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Excalidraw is a collaborative, shared whiteboard for typed text and sketching. It's really useful for summarising notes & making diagrams for forum posts; it's one of the tools I've used a lot to make these tutorials! Its key attractions are simplicity and easy collaboration. It’s designed for quickly creating simple graphics, and has a ‘sloppy/whiteboard’ style.

This post is a simple tutorial for how to use excalidraw. The landing page also has a pretty good introduction to the basic features. 

When can Excalidraw be useful?

  • Visually summarise an argument 
  • Summarise notes on a topic
  • Build a logic model to help you think through a problem
  • Have a debate over zoom, but draw diagrams for one another in real-time to help explain your point
  • Represent the AI governance or whole AI safety community diagrammatically 

Video Guide

Text Guide

Basic Features


 

If you’d prefer a worked example, you’re looking at one! The above image was made in Excalidraw. Here’s another:

 

The point here isn’t that this is a perfect, wonderful diagram that’s much better than the original– it isn’t. The point is that this took 5-10 minutes to make without having to spend time learning a complex tool, and could be done collaboratively.

Collaboration & Export

In the top right box, you can export your whole drawing either as a file to load back into Excalidraw or as an image. You can press the ‘Live Collaboration’ button to start a session.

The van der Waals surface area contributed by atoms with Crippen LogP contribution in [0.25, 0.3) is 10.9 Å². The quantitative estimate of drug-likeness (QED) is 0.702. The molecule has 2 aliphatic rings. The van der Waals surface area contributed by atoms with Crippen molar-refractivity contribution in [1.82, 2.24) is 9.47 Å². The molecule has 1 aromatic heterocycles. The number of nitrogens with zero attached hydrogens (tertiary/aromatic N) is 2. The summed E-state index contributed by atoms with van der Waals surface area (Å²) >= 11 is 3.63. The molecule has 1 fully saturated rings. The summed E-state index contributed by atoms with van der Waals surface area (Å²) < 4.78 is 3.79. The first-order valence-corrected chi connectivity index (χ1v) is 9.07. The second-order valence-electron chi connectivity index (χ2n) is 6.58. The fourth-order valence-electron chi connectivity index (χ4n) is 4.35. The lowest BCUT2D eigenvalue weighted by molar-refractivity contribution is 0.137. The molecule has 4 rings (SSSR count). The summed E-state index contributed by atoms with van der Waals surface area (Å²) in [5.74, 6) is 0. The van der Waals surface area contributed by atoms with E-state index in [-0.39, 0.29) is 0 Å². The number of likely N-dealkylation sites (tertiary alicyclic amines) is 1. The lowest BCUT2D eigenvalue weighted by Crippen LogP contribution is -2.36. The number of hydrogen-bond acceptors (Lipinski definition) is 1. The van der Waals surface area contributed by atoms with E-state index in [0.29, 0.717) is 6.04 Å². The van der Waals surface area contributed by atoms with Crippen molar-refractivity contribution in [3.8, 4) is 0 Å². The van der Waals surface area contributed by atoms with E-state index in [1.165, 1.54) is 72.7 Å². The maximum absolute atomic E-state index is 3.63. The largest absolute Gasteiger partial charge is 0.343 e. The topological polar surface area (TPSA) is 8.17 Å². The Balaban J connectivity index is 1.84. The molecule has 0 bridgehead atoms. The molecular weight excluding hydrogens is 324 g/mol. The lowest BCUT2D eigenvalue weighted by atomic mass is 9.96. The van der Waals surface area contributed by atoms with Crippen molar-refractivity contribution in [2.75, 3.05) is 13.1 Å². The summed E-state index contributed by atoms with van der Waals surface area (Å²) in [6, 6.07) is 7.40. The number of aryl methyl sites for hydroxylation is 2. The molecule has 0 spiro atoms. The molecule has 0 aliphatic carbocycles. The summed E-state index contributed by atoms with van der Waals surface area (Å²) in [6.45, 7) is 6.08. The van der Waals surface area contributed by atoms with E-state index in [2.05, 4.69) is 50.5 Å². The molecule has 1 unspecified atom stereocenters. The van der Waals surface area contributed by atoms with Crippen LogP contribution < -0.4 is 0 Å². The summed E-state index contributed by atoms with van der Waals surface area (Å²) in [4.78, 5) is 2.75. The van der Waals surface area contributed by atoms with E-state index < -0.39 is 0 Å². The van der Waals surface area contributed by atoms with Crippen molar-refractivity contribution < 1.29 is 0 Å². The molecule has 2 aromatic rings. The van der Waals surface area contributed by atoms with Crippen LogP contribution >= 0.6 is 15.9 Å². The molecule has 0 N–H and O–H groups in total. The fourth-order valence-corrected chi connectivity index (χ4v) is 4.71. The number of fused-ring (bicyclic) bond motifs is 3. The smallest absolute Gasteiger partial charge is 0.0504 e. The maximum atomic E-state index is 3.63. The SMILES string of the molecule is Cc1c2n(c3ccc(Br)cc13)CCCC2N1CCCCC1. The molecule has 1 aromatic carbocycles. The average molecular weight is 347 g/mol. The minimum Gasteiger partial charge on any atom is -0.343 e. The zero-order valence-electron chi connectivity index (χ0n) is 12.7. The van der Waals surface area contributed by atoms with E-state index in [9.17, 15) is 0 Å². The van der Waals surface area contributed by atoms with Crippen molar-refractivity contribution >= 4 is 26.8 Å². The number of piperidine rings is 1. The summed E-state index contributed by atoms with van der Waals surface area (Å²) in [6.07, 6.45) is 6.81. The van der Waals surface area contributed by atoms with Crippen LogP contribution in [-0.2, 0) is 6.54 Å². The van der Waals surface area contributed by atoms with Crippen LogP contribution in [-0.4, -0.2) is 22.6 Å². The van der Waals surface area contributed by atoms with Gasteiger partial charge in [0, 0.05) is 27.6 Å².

Once you start a session, you can copy a link which gives anybody access to real-time collaboration on your current board. 

When any member leaves the session, they ‘take a version with them’, which they can keep editing locally. 

If you want to keep your whiteboard and re-use it later, you can save it either as an Excalidraw file (editable later) or an image file. 

Libraries

You can also import libraries of icons made in Excalidraw using the book icon at the top of the screen (to the right of the other tools). There are only a few libraries available right now, but it can be useful for common icon sets.

Worked Examples

These are both examples I actually used! The first I made live with somebody while I was running a tutorial on the topic, the second I made as a quick summary for a discussion group. I've linked the source for the second, but the first was from the top of my head.

Summarise a topic (medical causes of headache):

Summarise a topic (patient philanthropy):

 

Personal Thoughts

I really like Excalidraw! It's a very polished implementation of a quick sketching tool, and the collaborative features, like the rest of Excalidraw, work exactly how I'd want them to without any fidgeting. 

At the moment, the icon libraries feature is pretty sparse, consisting mostly of UI and software architecture symbols, but there's nothing stopping you publishing EA-related symbol libraries!

I was mildly irritated there were no options to save canvasses in the web app, which it turns out is behind a 7$/month paywall. This might be worth it if you're using it a lot, but the offline saving options are pretty comprehensive. Maybe consider it to support the tool's continued existence.

Finally, Excalidraw is a somewhat limited tool not suited to really complex diagrams, but this isn't really its intended purpose. If you want to make more precise or detailed diagrams, I can personally recommend Affinity Designer, and GIMP is a reasonable free alternative. This space is pretty saturated, but they all (to my knowledge) have a much steeper learning curve than Excalidraw, and I'm not aware of more powerful tools with equivalent live collaboration.